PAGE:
We might then ask, if that’s the case, why do fully animated movies work? They work because they’re consciously stylized. Nobody in Spirited Away or Inside Out or Fantasia looks anything like an actual human being. Their goal isn’t to mimic reality, it’s to stylize reality in order to best bring out the emotion and drama of the characters and story. In this way, animated movies have more in common with practical special effects than with CGI-laden movies.
No offense to the artists working so hard to make giant lizards and robots, but once we get past any unique design choices, what they’re aiming to achieve is a generic, interchangeable realism. In Ghostbusters, they were trying to achieve a cool effect. In a sense, they both succeed, but in the former case, to put it bluntly, who gives a shit?
The video above says we only notice bad CGI, that the bad is all we’re complaining about, and this is absurd. Does nobody notice the CGI in Marvel movies? Noticing effects isn’t the problem. The problem is how those effects affect us.
I’m far from the first to point out that one reason our brains like practical effects so much more than CGI is that however fake they may look, practical effects are actually present. Models are real objects. Yoda is a real puppet. Exploding heads are real rubber and goop. It’s easy to forgive fakery when it’s physically present. I can’t say, biologically, why our brains function thus, but they do. CGI placed in real environments, or even in fully CGI environments, register as unreal. A serious problem when the only goal of the effect is to mimic reality.
People complain of too much CGI not because they see too much bad CGI, but because they see too much CGI. It creates a feeling of disconnection from actual objects and people. We’re always going to be more freaked out by a guy in a Godzilla suit than a CGI lizard. We’ll concede the CGI lizard looks way more real, and yet…the way more real lizard isn’t affecting us the same way as the man stomping on models.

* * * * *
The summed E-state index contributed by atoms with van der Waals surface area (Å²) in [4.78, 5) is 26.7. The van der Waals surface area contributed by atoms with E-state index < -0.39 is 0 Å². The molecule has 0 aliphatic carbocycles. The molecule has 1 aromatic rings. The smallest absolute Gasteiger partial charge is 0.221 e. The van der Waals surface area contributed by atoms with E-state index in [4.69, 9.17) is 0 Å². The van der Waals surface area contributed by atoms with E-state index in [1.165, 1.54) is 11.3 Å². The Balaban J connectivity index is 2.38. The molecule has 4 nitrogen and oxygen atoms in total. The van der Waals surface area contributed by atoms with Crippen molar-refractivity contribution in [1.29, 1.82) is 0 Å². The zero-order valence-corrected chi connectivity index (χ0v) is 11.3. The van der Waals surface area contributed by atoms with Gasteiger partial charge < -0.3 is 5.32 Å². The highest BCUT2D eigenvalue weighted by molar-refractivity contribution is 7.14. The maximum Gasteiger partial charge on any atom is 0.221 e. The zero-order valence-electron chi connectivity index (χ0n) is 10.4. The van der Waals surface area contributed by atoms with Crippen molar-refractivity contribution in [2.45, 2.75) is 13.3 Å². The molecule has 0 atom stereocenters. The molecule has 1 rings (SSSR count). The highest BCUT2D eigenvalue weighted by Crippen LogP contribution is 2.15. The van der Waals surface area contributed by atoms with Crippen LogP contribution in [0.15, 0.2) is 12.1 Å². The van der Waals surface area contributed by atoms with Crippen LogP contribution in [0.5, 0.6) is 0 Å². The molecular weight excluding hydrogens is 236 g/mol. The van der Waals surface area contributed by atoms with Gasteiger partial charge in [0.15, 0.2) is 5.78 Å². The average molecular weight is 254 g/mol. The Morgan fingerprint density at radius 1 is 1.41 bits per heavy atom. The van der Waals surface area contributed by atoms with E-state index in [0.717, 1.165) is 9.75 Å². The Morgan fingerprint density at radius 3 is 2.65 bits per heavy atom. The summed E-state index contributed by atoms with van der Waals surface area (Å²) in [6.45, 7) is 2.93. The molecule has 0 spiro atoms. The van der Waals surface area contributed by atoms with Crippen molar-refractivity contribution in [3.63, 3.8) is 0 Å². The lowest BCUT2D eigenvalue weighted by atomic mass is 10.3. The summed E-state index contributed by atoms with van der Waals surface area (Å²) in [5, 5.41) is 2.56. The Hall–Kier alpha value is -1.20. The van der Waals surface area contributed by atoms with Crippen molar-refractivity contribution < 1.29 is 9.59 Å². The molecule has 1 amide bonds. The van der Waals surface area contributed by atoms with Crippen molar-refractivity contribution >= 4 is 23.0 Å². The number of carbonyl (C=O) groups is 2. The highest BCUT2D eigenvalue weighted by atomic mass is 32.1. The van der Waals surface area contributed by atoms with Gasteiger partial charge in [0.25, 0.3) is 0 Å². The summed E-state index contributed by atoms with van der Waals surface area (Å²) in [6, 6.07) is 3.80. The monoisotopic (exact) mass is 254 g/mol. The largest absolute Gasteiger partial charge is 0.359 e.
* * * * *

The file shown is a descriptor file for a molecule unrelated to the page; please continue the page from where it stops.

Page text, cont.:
So maybe what I’m getting at is the emotional versus the logical. Our brains may logically concede that the best modern effects far outshine past attempts in their mimicry of reality, yet we continue to respond emotionally to actual objects, whether or not we see through the trickery. Yoda is a perfect example. In Empire, he’s the most affecting character. In the prequels, he’s a CGI blob bouncing up and down. Ask yourself this: if you’re going to see some trashy movie with cheap special effects, would you rather they were cheap CGI effects or cheap practical effects? There is only one answer. We know what cheap CGI effects looks like. They’re exactly the same no matter the movie. They’re not funny. They’re not suprising. They’re just, simply, bad. But cheapo practical effects? They will be unique to whatever movie they’re in, and they will be delightfully hilarious.
CGI is being used for the wrong reasons. It’s not merely that it’s being used too much—which it is—or being used badly—which it also often is—it goes beyond that. CGI is used to trick us into accepting the fake for the real when that’s the very thing it’s worst at. The video makes this point, then fails to understand the point it’s made, that CGI is indeed at its best when we don’t notice it, but the only time we don’t notice it is when it’s not the focus of what we’re watching. When the focus is superheroes and monsters and space battles, the places CGI is most evidently on display, it’s at its worst, no matter how cutting edge it is.
It’s true many effects look better now than in the past, and, personally, being a grumpy old man, it’s easy for me to shine a fond light of nostalgia on the movies of old, but this doesn’t excuse CGI from so often being boring. That’s it’s greatest sin. Forget about sucking. It’s boring to watch the same giant lizards stomp their way through every movie. If filmmakers want to use this tool to its fullest, they need to recognize it as another form of animation and use it as such—imaginatively, uniquely, weirdly.